Halfway ThereThe first seconds play, the hi-hat plays around the beat – and it’s not Peter Gabriel’s Red Rain. Stewart Copeland’s drumming gives the song a Police bias. Just when you think you have understood the rhythm extra beats start confusing you (“Are you running away?”). The chorus is simple and catchy. The second verse has you looking for the beat again. After a violent saxophone solo the chorus is transposed and repeated a few notes higher. The song title worms its way into your memory thanks to the many repetitions of the chorus, but the verse were probably a bit too cumbersome to make this a successful single.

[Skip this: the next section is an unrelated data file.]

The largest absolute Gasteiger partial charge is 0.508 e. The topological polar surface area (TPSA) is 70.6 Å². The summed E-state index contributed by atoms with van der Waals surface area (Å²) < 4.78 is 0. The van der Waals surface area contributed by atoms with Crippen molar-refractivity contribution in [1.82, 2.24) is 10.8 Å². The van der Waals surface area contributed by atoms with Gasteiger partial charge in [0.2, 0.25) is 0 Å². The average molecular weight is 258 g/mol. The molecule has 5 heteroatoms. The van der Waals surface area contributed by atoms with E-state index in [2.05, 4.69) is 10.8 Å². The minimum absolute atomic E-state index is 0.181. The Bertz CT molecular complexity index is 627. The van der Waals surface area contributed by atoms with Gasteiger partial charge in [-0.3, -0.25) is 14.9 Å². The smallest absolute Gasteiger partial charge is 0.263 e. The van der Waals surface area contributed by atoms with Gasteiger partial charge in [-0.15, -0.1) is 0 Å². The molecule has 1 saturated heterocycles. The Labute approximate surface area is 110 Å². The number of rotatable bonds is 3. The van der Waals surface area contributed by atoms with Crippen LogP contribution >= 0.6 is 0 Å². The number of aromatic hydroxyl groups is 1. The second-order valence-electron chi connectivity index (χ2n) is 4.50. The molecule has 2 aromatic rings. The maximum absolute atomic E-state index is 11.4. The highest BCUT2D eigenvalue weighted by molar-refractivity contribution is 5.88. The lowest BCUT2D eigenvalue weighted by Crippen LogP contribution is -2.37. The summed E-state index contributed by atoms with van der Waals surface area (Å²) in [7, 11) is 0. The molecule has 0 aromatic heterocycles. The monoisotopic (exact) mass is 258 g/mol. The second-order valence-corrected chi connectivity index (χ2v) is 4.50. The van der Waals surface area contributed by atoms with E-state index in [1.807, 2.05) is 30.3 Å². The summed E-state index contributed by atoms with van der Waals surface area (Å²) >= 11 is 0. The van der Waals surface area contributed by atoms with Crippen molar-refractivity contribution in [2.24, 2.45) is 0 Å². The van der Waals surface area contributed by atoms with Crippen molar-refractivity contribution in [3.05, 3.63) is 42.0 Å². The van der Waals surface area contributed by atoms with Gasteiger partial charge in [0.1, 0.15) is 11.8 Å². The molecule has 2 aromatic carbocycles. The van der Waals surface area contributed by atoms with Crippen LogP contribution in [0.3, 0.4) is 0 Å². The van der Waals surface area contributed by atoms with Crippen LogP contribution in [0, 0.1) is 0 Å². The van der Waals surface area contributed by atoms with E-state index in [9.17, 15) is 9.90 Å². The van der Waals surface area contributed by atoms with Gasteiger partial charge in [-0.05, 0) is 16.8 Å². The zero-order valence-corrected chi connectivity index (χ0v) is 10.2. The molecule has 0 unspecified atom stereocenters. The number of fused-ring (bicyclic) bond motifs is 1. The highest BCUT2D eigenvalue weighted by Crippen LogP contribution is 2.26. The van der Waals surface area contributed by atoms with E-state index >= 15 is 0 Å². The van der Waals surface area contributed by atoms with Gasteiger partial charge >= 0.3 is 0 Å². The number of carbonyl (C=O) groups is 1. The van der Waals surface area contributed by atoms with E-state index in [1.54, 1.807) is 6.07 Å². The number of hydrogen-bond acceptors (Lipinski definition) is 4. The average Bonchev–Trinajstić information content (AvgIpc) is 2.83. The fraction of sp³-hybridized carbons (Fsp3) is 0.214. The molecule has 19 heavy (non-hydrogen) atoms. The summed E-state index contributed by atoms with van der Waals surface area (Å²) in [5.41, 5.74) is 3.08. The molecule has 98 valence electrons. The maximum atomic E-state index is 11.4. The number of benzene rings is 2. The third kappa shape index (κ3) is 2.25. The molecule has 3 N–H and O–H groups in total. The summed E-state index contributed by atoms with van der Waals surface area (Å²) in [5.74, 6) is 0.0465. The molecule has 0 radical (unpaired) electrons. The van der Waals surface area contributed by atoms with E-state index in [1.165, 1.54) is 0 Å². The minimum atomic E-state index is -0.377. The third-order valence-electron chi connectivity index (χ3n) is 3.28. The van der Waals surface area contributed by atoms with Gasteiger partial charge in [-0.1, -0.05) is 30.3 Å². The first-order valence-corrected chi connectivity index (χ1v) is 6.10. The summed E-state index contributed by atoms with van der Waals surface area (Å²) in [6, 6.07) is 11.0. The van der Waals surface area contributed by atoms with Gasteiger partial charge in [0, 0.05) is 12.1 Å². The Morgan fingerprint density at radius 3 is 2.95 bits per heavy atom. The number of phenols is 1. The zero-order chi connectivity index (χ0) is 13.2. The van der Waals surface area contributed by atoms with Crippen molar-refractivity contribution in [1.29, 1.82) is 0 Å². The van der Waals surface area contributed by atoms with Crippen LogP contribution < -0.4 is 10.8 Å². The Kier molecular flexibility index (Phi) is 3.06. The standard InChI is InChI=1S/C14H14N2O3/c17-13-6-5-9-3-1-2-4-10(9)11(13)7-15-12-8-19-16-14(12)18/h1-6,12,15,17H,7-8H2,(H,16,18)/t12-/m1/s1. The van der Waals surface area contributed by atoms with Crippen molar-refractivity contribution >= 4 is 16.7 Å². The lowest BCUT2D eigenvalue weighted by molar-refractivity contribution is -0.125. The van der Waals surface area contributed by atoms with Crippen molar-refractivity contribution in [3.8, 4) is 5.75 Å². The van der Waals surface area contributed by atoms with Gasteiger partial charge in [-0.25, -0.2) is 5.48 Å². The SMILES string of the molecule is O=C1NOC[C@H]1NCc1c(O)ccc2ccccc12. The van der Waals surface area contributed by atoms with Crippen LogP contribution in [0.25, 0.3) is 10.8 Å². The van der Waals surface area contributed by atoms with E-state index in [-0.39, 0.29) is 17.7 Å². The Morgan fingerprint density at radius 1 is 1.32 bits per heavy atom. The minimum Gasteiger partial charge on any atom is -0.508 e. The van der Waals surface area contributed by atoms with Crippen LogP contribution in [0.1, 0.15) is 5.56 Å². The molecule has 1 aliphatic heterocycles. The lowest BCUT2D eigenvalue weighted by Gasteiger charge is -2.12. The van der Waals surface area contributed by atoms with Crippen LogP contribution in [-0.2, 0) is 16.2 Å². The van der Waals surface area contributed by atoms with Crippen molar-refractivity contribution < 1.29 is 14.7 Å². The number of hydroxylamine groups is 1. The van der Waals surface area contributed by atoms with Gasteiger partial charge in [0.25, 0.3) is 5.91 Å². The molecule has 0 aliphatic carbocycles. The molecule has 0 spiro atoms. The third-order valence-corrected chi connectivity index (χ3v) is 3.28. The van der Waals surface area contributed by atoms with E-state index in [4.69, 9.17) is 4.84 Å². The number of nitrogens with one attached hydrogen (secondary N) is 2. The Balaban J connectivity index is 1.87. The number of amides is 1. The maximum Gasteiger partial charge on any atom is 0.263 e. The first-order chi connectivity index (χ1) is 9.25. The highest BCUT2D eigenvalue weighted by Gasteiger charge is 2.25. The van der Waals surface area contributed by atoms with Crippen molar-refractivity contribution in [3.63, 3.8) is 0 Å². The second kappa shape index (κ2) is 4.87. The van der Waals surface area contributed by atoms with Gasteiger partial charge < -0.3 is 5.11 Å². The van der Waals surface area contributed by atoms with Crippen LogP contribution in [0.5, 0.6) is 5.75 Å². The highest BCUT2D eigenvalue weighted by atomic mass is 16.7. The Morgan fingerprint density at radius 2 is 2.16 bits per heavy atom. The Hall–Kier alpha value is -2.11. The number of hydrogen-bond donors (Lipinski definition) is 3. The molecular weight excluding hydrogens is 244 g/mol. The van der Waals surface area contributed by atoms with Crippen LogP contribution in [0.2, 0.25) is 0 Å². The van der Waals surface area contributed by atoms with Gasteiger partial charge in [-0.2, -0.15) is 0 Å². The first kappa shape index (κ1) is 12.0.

Who's Fooling Who (Mike Rutherford, Florrie Palmer) 4:47

Who’s Fooling Who is as close to a rock song as this album gets. When you look at the  ostinato bass and the changing chords this could easily be compared to All I Need Is A Miracle, but it sounds much stronger and has more rock than that pop number from the Mechanics’ debut. A horn sections accompanies the chords staccato; Mike might have remembered that from Phil’s album.

Couldn't Get Arrested (Mike Rutherford, Pete Belotte) 3:50

Drum machine and synth bass start off this rhythmic song – almost a song to dance to. A distorted guitar riff comes in and is continued by the chorus vocals. The drum machine is supplemented by and by with percussion and drum fills. The structure is simple: chorus, verse, chorus, verse. In the last third the chorus is repeated continuously while the backing singers improvise on it. Real drums and real bass would make this a funky sound, but in the 80s it was chic to be synthetic.

I Don't Wanna Know (Mike Rutherford) 4:36